Salt – Friend or Foe?

Read most guidelines for health and they advise you to limit the intake of foods and drinks containing added salt and not to add salt to foods in cooking or at the table.  This makes salt sound really bad for you – but salt, in moderation, is essential for good health.

Role of Salt

Salt, or sodium, functions as an electrolyte in the body.  Electrolytes are minerals in your blood and other body fluids that carry an electric charge.  Sodium plays a role in normal blood pressure, regulation of blood volume, nutrient absorption, nutrient transport and maintenance of a healthy cell membrane.

Good health begins at a cellular level.  Around 2/3 of the water in our bodies is contained inside our cells and is called intra-cellular fluid. Cells are also bathed externally in fluid called extra-cellular fluid, which makes up the remaining 1/3 of the body’s water.

In order to maintain strong healthy cell membranes and a stable environment within the cells, the intra-cellular and extra-cellular fluids must maintain a balance of opposite qualities.  This includes a balance in potassium and sodium.   Intra-cellular fluids are usually high in potassium and low in sodium while the extra-cellular fluid is the opposite – high in sodium and low in potassium, and the amount of water in these fluids must be in correct proportion to the amount of minerals.

Balancing Potassium, Salt and Fluid

Your body does the best it can to keep everything in balance but what you eat and drink plays a crucial role.  Balancing your intake of sodium rich and potassium rich foods against fluid helps the cells maintain their balance.  But how much of each should we aim for?

Current guidelines suggest 8 glasses of water a day or to drink half your body weight in fluid ounces each day.  But these guidelines refer to total fluid intake which includes the water found all foods and all drinks so it makes it difficult to calculate correctly.  Is it possible to drink too much?   Absolutely – and the health ramifications of being overhydrated include digestive problems, behavioural changes, brain damage, seizures or coma.

If you’re drinking a lot of fluids and eating a lot of home cooked meals with plenty of fruits and vegetables, which are generally rich in potassium, you may need to add a little salt to your foods or to add salty foods such as miso, olives or other pickled or fermented foods.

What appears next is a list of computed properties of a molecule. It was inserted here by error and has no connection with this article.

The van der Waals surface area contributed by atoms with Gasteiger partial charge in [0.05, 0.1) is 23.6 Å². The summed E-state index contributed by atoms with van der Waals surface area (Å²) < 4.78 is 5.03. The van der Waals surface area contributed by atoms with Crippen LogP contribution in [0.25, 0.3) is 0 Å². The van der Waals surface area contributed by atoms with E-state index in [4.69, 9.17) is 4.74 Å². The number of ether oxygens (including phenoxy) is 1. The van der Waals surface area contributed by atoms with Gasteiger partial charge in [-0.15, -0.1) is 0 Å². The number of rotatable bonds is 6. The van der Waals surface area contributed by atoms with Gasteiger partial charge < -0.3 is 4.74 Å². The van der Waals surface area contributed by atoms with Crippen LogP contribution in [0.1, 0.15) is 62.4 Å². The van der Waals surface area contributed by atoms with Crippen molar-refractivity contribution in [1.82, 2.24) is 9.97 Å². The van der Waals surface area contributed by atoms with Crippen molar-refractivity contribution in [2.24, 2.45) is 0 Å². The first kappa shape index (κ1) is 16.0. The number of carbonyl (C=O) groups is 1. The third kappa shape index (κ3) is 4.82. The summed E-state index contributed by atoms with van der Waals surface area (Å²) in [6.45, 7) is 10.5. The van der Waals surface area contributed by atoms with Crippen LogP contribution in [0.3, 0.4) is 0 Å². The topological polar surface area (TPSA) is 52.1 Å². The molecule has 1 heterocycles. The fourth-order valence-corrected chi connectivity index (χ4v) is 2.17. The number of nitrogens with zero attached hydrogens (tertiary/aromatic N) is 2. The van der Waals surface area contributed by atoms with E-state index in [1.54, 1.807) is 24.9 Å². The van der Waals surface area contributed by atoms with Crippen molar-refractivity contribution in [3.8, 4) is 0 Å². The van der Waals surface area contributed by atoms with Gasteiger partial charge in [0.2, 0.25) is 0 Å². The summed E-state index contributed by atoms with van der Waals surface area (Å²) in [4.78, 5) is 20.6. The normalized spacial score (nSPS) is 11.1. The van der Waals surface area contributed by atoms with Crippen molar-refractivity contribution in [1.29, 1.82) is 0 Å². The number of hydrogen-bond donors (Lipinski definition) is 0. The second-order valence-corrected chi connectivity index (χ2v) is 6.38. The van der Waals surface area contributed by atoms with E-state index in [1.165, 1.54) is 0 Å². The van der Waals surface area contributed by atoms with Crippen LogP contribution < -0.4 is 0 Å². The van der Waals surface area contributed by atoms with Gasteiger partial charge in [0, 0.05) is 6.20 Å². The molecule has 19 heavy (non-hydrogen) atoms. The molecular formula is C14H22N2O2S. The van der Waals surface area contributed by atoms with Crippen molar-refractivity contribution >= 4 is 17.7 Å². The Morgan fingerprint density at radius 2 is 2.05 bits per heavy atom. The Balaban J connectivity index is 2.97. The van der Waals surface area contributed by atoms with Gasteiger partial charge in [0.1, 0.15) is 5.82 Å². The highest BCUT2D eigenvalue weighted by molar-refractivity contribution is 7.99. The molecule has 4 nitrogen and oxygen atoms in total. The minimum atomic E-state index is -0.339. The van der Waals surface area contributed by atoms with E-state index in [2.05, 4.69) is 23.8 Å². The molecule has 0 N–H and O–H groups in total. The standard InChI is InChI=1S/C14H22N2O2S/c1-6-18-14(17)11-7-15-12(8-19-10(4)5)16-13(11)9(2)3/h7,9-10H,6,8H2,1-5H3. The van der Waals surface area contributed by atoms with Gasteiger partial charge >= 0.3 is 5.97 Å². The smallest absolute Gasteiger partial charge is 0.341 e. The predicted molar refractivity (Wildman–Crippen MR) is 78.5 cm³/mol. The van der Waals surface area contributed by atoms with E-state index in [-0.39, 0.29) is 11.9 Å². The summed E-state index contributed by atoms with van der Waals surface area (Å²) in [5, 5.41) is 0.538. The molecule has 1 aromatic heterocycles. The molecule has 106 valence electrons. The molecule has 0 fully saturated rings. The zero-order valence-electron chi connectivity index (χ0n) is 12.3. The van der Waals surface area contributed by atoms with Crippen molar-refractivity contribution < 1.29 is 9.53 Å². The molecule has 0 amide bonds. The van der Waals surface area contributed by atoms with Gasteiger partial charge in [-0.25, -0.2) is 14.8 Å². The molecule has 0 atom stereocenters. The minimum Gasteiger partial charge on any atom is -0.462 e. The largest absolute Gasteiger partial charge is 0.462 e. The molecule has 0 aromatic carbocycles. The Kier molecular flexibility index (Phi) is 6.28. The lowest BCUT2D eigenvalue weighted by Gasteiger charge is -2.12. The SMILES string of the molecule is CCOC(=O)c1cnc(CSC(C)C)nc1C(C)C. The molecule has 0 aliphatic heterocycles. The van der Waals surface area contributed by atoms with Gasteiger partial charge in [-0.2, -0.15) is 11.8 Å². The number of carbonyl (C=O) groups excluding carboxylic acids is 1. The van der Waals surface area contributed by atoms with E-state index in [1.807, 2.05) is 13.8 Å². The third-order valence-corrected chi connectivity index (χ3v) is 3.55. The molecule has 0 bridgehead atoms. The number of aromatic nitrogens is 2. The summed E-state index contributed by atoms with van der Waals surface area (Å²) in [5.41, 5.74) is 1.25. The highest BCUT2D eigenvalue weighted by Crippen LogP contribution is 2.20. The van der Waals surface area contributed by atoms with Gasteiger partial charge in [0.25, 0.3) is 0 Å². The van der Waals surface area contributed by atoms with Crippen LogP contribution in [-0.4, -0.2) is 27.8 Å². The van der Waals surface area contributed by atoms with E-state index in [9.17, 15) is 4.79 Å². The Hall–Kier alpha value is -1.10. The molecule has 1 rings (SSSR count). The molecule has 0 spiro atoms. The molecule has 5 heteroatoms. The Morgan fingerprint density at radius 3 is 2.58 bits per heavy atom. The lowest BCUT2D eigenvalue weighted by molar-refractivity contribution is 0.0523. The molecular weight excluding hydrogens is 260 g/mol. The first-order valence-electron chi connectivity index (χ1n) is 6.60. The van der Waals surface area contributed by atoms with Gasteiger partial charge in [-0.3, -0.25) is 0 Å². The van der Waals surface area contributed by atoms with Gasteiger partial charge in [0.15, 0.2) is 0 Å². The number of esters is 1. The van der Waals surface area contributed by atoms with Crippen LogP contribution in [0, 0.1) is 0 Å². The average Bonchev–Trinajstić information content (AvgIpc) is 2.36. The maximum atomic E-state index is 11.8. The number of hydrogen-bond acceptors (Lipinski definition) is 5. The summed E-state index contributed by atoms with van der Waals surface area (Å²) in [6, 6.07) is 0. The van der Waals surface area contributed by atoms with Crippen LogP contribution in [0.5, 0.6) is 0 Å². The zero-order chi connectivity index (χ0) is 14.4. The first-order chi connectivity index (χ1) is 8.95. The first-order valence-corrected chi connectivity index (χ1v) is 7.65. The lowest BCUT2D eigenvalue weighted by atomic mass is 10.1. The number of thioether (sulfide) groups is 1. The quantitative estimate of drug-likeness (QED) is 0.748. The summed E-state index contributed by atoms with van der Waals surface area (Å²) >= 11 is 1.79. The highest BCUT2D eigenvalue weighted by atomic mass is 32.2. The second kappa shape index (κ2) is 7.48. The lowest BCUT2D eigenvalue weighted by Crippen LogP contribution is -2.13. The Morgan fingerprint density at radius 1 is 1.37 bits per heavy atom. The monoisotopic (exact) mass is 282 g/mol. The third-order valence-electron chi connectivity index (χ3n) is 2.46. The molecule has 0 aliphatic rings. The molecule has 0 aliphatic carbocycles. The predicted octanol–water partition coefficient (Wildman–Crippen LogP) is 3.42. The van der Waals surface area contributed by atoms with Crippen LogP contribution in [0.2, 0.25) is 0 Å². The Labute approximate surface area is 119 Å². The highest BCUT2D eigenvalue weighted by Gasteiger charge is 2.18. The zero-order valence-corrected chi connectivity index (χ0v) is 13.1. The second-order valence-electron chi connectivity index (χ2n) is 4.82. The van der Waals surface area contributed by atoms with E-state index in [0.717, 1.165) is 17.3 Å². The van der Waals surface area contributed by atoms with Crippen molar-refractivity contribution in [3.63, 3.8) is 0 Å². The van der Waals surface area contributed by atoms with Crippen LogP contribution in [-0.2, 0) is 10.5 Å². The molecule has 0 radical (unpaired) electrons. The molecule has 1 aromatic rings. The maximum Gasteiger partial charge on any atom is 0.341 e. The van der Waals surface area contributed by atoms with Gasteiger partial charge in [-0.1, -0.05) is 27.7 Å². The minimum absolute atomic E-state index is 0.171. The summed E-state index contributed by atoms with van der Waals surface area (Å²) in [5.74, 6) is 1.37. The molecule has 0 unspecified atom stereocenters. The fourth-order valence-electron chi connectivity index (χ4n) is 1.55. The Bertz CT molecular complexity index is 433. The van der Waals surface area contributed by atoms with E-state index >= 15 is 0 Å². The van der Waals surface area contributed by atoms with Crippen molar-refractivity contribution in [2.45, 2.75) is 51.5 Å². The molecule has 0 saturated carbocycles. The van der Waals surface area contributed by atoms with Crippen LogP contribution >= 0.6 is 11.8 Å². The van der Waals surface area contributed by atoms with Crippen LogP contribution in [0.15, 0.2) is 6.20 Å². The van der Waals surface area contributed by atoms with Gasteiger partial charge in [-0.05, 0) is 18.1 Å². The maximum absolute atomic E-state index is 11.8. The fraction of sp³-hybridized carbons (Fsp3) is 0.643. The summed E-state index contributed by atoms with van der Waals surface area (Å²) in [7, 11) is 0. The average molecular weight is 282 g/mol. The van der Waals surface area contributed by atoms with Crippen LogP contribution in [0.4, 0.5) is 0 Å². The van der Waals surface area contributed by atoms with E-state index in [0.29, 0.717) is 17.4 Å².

Conversely if you’re eating a lot of prepackaged and processed foods – even healthy ones – you may need to reduce these or increase your fruits, vegies and fluid intake to create balance.

The colour of your urine is a simple biofeedback guide you can use.  Clear urine, which is often held up as being the state to aim for, can actually indicate an excess of fluid in your system or an underlying symptom of other health issues including Diabetes insipidus – a metabolic disorder linked to your kidneys and pituitary gland.  Very dark urine often indicates dehydration.  Ideally your urine should be a light straw-yellow colour.

So what should I eat?

It doesn’t need to be too complicated but you do need to be aware and honest about what you eat.  If you eat mostly home cooked food with plenty of fresh ingredients and very little processed foods, then you could add a little salt or salty foods for extra flavor and to keep your fluid/sodium/potassium levels balanced, especially if your urine is very clear or you urinate very frequently.

If you eat a lot of pre packaged or processed foods or your urine is very dark, then you could add greater quantities of fresher foods, replace added salt with herbs and spices for flavor and/or increase your water intake.

If high blood pressure or hypertension is a problem then understanding the role of salt and diet is even more important.

In recent times many natural foods have been unfairly victimised and held responsible for a variety of health issues and salt is one such product.  Total abstinence can have just as many negative health consequences as over indulgence – like most things moderation is key.